A follow-up to my post on Andrew Gelman’s encounter with social psychology and the color of women’s clothes: a short editorial that is really worth a read is “Promoting healthy skepticism in the news: helping journalists get it right” from the Journal of the National Cancer Institute in December 2009.
This tells the story of a Phase I trial of a new cancer drug (in other words, they just wanted to see that it didn’t harm humans, or make the condition worse, so they gave it to 19 people whose cancers had not responded to previous treatments), olaparib. Twelve of those 19 people didn’t get any worse for four months, Now, that’s a valuable first step, but it doesn’t really tell you why they didn’t deteriorate, whether the effect would be sustained longer term, whether the drug works for a particular subgroup of people. All of that was years away in the Phase II and III trials, and then if all goes well, the post-marketing surveillance. Yet the study hit the news in a big way, with NBC opening the TV coverage with “some are calling this the most important cancer breakthrough of the decade”. Unhelpful!
They also highlight the case of the alcohol and cancer paper that came out of the Million Women study in March 2009, also in JCNI. I use this paper for teaching quite a lot. It’s a nice example of a good quality cohort study that went a little wrong at the last minute. Check out Table 2, where the non-drinkers have higher risks than the 1-2 drinks a week crowd. Now look at Figure 3. Whoa, where did those non-drinkers go? Maybe the graph just didn’t look so good without a nice straight line! (I am indebted to Doug Altman for first criticising this graph.)
And on the basis of this straight line, the printing presses rolled and rolled. The invited editorial got a bit over-excited about it, coining the quote ” there is no level of alcohol consumption that can be considered safe”. The PR department picked up on that, then the TV and the radio stations and the newspapers (viz BBC, I’m not even going to speculate on the alarming quote from the first author in this). Even august medical campaigners on alcohol jumped on the bandwagon too. Messy.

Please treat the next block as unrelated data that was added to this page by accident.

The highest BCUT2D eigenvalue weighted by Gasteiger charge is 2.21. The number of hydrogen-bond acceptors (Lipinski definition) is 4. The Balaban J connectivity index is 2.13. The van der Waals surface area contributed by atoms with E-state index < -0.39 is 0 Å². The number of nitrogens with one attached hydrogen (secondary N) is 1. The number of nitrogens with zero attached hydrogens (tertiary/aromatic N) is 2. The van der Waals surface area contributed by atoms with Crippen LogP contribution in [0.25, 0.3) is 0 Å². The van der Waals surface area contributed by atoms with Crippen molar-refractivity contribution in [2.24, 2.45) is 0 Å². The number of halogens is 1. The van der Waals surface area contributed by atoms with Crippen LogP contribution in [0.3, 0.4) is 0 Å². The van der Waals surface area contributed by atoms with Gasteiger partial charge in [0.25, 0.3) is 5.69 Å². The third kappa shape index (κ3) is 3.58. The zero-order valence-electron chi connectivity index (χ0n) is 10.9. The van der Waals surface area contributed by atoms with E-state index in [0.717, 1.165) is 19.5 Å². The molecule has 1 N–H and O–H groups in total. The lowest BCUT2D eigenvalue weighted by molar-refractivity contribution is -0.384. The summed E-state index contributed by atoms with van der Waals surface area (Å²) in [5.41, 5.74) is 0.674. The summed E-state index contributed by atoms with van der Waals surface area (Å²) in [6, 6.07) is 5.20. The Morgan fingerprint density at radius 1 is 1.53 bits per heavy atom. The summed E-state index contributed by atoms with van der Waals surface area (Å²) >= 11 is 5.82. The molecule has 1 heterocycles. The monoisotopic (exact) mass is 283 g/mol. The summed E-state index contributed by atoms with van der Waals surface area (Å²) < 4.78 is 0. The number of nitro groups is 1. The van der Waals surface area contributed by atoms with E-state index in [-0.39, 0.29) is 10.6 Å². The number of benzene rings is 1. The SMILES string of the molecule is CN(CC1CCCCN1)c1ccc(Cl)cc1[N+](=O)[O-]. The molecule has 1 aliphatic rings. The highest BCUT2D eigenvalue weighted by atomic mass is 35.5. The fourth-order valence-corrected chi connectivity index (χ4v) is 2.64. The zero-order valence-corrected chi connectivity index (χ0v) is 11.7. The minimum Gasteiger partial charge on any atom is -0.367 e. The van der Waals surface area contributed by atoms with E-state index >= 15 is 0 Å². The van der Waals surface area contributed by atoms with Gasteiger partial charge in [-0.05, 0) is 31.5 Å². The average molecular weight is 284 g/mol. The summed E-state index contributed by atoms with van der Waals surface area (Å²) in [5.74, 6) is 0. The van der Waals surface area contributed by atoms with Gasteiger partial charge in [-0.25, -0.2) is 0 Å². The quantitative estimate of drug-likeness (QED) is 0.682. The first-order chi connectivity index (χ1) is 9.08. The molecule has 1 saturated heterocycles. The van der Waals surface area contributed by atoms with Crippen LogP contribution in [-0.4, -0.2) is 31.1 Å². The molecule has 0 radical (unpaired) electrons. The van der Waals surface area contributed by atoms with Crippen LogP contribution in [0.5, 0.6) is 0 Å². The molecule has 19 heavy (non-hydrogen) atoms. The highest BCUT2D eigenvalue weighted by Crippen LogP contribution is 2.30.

Back to the JCNI December 2009 editorial. Well done to them for tackling this important topic in the year when their own journal had fallen victim to one of these health news feeding frenzies. They suggest that a range of handy guides to accurate and fair reporting will help journalists improve their act, but I find this hard to believe. In business, even if you think what you are doing is wrong or not a great long-term brand-building choice, if the competitor is going to steal a march on you with an alarming, attention-grabbing headline, you’ve got to print it too. In fact, you’ve got to print it first (no time for that handy guide) and it’s got to be even more alarming!
The only way to tackle this is at the PR source. Journalists for the most part (until a story gets hot) simply copy out of the press release. Get that right and everything else will follow. And best of all, we are actually in a position where we can influence this. Without patronising them, set up a free stats workshop for your university / organisation’s PR and comms people. They can stick it on their CVs. Make yourself available for stats queries when they are drafting stuff. Build out from there to a sustainable posse of stats people who are happy to answer marketing / PR / comms queries. And accept that you are not going to appear on the TV news (followed by years of opprobrium from the likes of me).